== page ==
Collectivization and Worker Control in Catalonia
Repository: Memòria Digital de Catalunya
Creator: Conselleria d'Economia, Generalitat de Catalunya
Contributor: Josep Tarradellas
Contributor: Joan Porqueras Fàbregas
Repository: Cartels, Biblioteca de Catalunya
Date Created: 1936-10-24
Extent: 1 item
Geographic Region: Barcelona
This poster contains extracts from the decree on Collectivization and Worker Control issued by the Generalitat, the government of Catalonia, on 24 October 1936 “that will be of most interest to the people”. The decree was part of the Generalitat’s efforts to reassert its authority following the powerful revolutionary wave triggered by the military revolt. In addition to workers taking control of innumerable businesses, that revolution included the disintegration of state structures and the emergence of large numbers of party and union committees, militias and police patrols. Until September 1936, the Generalitat even shared power with the newly created Central Anti-Fascist Militias Committee of Catalonia that was dominated by the CNT-FAI.
With the exception of the Basque Country, all of Republican Spain experienced collectivization. Overall, it affected some 800,000 people in agriculture and more than a million in industry. Collectivization was most extensive where the CNT-FAI was strongest, but it was not limited to areas they dominated. Socialist unions were also actively engaged, especially in Andalucía. In many places, the two organizations managed collectives together.
Not all collectivization was voluntary, especially in the countryside. There were also cases of resistance to forced collectivization like that in La Fatarella (Tarragona) in January 1937 that led to thirty-four local farmers being killed by CNT militants.
The epicentre of the urban revolution was Catalonia where approximately 70 per cent of all industrial and commercial enterprises were affected. As well as the largest companies, small businesses such as barbershops were also collectivized. Most collectivization happened between July and September 1936 and was carried out by workers without any central direction.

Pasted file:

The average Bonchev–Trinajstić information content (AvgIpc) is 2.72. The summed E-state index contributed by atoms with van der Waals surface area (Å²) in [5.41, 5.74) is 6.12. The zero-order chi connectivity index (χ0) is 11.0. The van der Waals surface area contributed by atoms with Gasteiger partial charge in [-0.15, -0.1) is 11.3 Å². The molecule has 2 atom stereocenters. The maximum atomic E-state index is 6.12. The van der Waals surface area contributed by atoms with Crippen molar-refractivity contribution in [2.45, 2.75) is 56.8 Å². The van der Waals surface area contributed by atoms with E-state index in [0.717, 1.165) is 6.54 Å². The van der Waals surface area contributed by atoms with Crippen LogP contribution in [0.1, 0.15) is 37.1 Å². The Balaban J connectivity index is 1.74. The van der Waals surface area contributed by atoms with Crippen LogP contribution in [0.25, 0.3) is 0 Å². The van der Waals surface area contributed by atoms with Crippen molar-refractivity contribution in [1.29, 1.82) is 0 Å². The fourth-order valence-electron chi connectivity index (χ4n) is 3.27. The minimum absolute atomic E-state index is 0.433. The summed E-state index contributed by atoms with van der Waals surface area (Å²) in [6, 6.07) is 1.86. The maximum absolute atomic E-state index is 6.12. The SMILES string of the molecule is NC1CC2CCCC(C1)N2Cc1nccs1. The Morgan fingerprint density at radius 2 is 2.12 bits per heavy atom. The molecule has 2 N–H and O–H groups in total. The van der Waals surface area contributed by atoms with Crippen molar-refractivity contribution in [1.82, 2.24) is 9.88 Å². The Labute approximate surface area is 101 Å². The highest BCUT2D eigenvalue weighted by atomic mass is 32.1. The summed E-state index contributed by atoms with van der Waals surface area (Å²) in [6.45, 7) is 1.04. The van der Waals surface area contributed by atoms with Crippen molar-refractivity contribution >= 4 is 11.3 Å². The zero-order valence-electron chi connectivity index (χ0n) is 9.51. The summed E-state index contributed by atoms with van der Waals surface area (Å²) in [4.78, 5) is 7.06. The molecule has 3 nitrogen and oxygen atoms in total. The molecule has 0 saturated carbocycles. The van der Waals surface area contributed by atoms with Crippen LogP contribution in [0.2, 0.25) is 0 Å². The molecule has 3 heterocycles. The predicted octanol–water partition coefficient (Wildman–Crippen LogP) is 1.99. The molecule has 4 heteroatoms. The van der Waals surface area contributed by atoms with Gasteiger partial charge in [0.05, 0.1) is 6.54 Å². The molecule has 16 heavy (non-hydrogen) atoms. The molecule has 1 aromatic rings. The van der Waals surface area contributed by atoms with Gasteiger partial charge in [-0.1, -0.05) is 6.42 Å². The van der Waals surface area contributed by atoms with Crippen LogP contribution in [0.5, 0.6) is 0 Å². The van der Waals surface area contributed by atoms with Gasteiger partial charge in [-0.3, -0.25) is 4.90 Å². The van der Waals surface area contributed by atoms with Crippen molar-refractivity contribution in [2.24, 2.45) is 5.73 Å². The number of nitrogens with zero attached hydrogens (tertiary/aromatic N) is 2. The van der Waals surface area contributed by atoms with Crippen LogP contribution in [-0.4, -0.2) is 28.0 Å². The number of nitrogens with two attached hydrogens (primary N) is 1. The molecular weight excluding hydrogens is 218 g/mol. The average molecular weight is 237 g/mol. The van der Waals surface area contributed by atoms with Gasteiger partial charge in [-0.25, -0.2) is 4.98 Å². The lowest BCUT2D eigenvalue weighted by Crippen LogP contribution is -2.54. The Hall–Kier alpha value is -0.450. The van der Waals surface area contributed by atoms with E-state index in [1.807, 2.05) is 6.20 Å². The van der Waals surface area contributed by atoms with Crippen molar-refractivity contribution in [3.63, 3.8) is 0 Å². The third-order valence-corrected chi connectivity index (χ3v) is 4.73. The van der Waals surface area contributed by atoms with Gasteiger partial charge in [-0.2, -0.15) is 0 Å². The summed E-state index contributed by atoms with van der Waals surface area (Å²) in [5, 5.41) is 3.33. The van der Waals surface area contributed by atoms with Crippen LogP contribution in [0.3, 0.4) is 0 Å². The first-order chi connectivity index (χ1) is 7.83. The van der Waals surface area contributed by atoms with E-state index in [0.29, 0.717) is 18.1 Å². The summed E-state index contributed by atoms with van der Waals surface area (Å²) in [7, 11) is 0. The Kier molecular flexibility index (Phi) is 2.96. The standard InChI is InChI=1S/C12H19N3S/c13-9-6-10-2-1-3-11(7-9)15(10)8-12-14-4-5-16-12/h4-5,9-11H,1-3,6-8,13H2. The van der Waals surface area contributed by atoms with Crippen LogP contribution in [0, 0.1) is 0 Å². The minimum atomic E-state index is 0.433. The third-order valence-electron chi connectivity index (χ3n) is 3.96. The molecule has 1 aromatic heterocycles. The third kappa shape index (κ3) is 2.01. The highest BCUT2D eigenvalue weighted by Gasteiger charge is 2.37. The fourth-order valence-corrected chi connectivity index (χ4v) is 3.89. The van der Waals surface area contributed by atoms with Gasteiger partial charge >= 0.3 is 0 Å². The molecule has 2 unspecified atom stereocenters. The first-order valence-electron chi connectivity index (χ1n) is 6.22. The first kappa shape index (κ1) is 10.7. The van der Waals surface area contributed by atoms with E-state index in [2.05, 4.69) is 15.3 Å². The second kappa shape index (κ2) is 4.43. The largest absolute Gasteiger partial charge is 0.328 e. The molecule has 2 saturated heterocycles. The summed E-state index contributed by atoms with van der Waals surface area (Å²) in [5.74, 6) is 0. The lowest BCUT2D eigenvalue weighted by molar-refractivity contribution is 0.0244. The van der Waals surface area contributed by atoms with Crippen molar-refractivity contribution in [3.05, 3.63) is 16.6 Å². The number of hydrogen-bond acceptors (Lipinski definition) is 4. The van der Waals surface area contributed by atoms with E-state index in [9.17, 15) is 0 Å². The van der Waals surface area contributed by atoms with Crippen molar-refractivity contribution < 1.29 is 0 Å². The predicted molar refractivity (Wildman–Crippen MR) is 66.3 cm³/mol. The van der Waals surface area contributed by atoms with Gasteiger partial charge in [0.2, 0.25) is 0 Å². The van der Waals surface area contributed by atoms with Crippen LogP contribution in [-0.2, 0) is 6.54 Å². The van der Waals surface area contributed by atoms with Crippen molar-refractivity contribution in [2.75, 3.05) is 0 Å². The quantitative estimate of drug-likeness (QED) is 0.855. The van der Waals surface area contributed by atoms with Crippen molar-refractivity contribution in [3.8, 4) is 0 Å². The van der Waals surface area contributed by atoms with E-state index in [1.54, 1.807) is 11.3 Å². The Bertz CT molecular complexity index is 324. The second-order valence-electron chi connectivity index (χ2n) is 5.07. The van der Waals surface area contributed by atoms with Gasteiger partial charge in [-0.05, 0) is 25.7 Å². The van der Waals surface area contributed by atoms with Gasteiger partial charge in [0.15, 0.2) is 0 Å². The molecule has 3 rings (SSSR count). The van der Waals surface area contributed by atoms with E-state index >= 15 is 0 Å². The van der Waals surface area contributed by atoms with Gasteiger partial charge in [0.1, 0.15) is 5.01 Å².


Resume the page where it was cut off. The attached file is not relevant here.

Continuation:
The most famous description of these events in English comes from George Orwell’s Homage to Catalonia: “Practically every building of any size had been seized by the workers and was draped with red flags or with the red and black flag of the Anarchists; every wall was scrawled with the hammer and sickle and with the initials of the revolutionary parties; almost every church had been gutted and its images burnt. Churches here and there were being systematically demolished by gangs of workmen. Every shop and cafe had an inscription saying that it had been collectivized; even the bootblacks had been collectivized and their boxes painted red and black. Waiters… looked you in the face and treated you as an equal. Servile and even ceremonial forms of speech had temporarily disappeared.”
On the one hand, the decree of 24 October gave collectivization the government’s official seal of approval. On the other, it marked the beginning of a process of increasing government control over collectivized businesses that would become stronger as the war went on. After May 1937, when the power of the CNT was broken, these businesses were effectively run by government-appointed managers.
Collectivization, and the broader revolution of which it was a part, was controversial at the time, when it eventually led to violent conflict among political forces in the Republican zone, and it remains so. The principal debates have centred on the relation between the revolution and the war. Was it an obstacle to fighting the war against Franco or would a revolutionary war have been a more effective one?